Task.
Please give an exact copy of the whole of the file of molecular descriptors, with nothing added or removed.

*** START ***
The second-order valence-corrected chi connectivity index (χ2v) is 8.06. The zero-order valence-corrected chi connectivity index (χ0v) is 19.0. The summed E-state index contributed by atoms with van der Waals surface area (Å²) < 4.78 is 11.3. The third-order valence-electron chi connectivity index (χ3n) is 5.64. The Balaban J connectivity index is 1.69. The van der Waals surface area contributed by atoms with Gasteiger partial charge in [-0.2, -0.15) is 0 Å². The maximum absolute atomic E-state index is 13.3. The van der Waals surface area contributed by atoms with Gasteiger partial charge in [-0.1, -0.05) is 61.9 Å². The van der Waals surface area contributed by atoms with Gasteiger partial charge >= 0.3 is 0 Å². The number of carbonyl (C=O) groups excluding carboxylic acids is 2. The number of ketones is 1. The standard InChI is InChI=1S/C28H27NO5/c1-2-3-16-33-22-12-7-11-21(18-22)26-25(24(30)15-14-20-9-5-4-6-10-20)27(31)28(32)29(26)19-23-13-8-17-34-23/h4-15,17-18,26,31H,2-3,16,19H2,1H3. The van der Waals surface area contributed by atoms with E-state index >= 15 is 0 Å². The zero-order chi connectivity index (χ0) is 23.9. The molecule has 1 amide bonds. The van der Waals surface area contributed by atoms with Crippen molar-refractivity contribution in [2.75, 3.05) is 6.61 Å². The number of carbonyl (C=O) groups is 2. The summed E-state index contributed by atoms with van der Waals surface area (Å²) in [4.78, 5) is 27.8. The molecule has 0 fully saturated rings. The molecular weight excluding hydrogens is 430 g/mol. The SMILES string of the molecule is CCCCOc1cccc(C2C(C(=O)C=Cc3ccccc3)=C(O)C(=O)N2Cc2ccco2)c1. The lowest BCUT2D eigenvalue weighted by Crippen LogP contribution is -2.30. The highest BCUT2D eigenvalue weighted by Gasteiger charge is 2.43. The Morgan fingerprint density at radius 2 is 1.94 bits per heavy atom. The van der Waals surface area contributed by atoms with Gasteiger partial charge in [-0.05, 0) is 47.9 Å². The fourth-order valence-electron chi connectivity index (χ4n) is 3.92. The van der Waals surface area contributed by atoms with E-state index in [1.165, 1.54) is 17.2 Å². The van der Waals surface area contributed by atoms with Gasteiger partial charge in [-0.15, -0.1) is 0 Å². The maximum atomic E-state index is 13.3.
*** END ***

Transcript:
The second-order valence-corrected chi connectivity index (χ2v) is 8.06. The zero-order valence-corrected chi connectivity index (χ0v) is 19.0. The summed E-state index contributed by atoms with van der Waals surface area (Å²) < 4.78 is 11.3. The third-order valence-electron chi connectivity index (χ3n) is 5.64. The Balaban J connectivity index is 1.69. The van der Waals surface area contributed by atoms with Gasteiger partial charge in [-0.2, -0.15) is 0 Å². The maximum absolute atomic E-state index is 13.3. The van der Waals surface area contributed by atoms with Gasteiger partial charge in [-0.1, -0.05) is 61.9 Å². The van der Waals surface area contributed by atoms with Gasteiger partial charge >= 0.3 is 0 Å². The number of carbonyl (C=O) groups excluding carboxylic acids is 2. The number of ketones is 1. The standard InChI is InChI=1S/C28H27NO5/c1-2-3-16-33-22-12-7-11-21(18-22)26-25(24(30)15-14-20-9-5-4-6-10-20)27(31)28(32)29(26)19-23-13-8-17-34-23/h4-15,17-18,26,31H,2-3,16,19H2,1H3. The van der Waals surface area contributed by atoms with E-state index >= 15 is 0 Å². The zero-order chi connectivity index (χ0) is 23.9. The molecule has 1 amide bonds. The van der Waals surface area contributed by atoms with Crippen molar-refractivity contribution in [2.75, 3.05) is 6.61 Å². The number of carbonyl (C=O) groups is 2. The summed E-state index contributed by atoms with van der Waals surface area (Å²) in [4.78, 5) is 27.8. The molecule has 0 fully saturated rings. The molecular weight excluding hydrogens is 430 g/mol. The SMILES string of the molecule is CCCCOc1cccc(C2C(C(=O)C=Cc3ccccc3)=C(O)C(=O)N2Cc2ccco2)c1. The lowest BCUT2D eigenvalue weighted by Crippen LogP contribution is -2.30. The highest BCUT2D eigenvalue weighted by Gasteiger charge is 2.43. The Morgan fingerprint density at radius 2 is 1.94 bits per heavy atom. The van der Waals surface area contributed by atoms with Gasteiger partial charge in [-0.05, 0) is 47.9 Å². The fourth-order valence-electron chi connectivity index (χ4n) is 3.92. The van der Waals surface area contributed by atoms with E-state index in [1.165, 1.54) is 17.2 Å². The van der Waals surface area contributed by atoms with Gasteiger partial charge in [-0.15, -0.1) is 0 Å². The maximum atomic E-state index is 13.3.